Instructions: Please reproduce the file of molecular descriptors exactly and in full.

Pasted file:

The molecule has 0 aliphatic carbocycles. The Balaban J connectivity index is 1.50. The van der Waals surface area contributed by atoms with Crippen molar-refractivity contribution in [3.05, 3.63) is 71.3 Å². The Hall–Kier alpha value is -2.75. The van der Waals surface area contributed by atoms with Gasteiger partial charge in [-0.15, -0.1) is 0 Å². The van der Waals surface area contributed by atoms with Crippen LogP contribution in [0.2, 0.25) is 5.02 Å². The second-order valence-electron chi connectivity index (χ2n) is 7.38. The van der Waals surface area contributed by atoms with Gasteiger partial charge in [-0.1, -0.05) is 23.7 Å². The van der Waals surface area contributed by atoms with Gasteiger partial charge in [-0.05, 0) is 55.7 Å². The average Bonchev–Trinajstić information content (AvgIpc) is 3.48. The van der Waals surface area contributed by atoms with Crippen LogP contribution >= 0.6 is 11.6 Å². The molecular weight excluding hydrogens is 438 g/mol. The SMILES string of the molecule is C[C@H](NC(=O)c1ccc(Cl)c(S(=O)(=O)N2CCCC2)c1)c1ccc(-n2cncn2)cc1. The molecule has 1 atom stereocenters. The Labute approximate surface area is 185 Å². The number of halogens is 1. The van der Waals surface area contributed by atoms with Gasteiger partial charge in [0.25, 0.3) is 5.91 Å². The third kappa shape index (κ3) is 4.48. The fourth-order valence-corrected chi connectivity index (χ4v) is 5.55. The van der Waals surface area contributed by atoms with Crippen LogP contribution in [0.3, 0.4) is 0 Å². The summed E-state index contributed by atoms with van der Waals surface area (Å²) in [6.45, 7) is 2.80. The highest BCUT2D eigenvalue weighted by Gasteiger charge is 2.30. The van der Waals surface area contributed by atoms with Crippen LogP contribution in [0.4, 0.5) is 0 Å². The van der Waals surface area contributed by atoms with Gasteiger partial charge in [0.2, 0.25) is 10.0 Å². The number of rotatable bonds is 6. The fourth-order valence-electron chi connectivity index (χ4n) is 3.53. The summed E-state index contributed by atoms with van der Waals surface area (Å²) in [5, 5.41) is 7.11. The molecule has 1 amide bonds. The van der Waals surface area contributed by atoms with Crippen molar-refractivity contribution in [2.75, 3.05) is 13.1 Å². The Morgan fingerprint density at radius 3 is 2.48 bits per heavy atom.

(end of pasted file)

The molecule has 0 aliphatic carbocycles. The Balaban J connectivity index is 1.50. The van der Waals surface area contributed by atoms with Crippen molar-refractivity contribution in [3.05, 3.63) is 71.3 Å². The Hall–Kier alpha value is -2.75. The van der Waals surface area contributed by atoms with Gasteiger partial charge in [-0.15, -0.1) is 0 Å². The van der Waals surface area contributed by atoms with Crippen LogP contribution in [0.2, 0.25) is 5.02 Å². The second-order valence-electron chi connectivity index (χ2n) is 7.38. The van der Waals surface area contributed by atoms with Gasteiger partial charge in [-0.1, -0.05) is 23.7 Å². The van der Waals surface area contributed by atoms with Gasteiger partial charge in [-0.05, 0) is 55.7 Å². The average Bonchev–Trinajstić information content (AvgIpc) is 3.48. The van der Waals surface area contributed by atoms with Crippen LogP contribution >= 0.6 is 11.6 Å². The molecular weight excluding hydrogens is 438 g/mol. The SMILES string of the molecule is C[C@H](NC(=O)c1ccc(Cl)c(S(=O)(=O)N2CCCC2)c1)c1ccc(-n2cncn2)cc1. The molecule has 1 atom stereocenters. The Labute approximate surface area is 185 Å². The number of halogens is 1. The van der Waals surface area contributed by atoms with Gasteiger partial charge in [0.25, 0.3) is 5.91 Å². The third kappa shape index (κ3) is 4.48. The fourth-order valence-corrected chi connectivity index (χ4v) is 5.55. The van der Waals surface area contributed by atoms with Crippen LogP contribution in [0.3, 0.4) is 0 Å². The summed E-state index contributed by atoms with van der Waals surface area (Å²) in [6.45, 7) is 2.80. The highest BCUT2D eigenvalue weighted by Gasteiger charge is 2.30. The van der Waals surface area contributed by atoms with Crippen LogP contribution in [0.4, 0.5) is 0 Å². The van der Waals surface area contributed by atoms with Gasteiger partial charge in [0.2, 0.25) is 10.0 Å². The number of rotatable bonds is 6. The fourth-order valence-electron chi connectivity index (χ4n) is 3.53. The summed E-state index contributed by atoms with van der Waals surface area (Å²) in [5, 5.41) is 7.11. The molecule has 1 amide bonds. The van der Waals surface area contributed by atoms with Crippen molar-refractivity contribution in [2.75, 3.05) is 13.1 Å². The Morgan fingerprint density at radius 3 is 2.48 bits per heavy atom.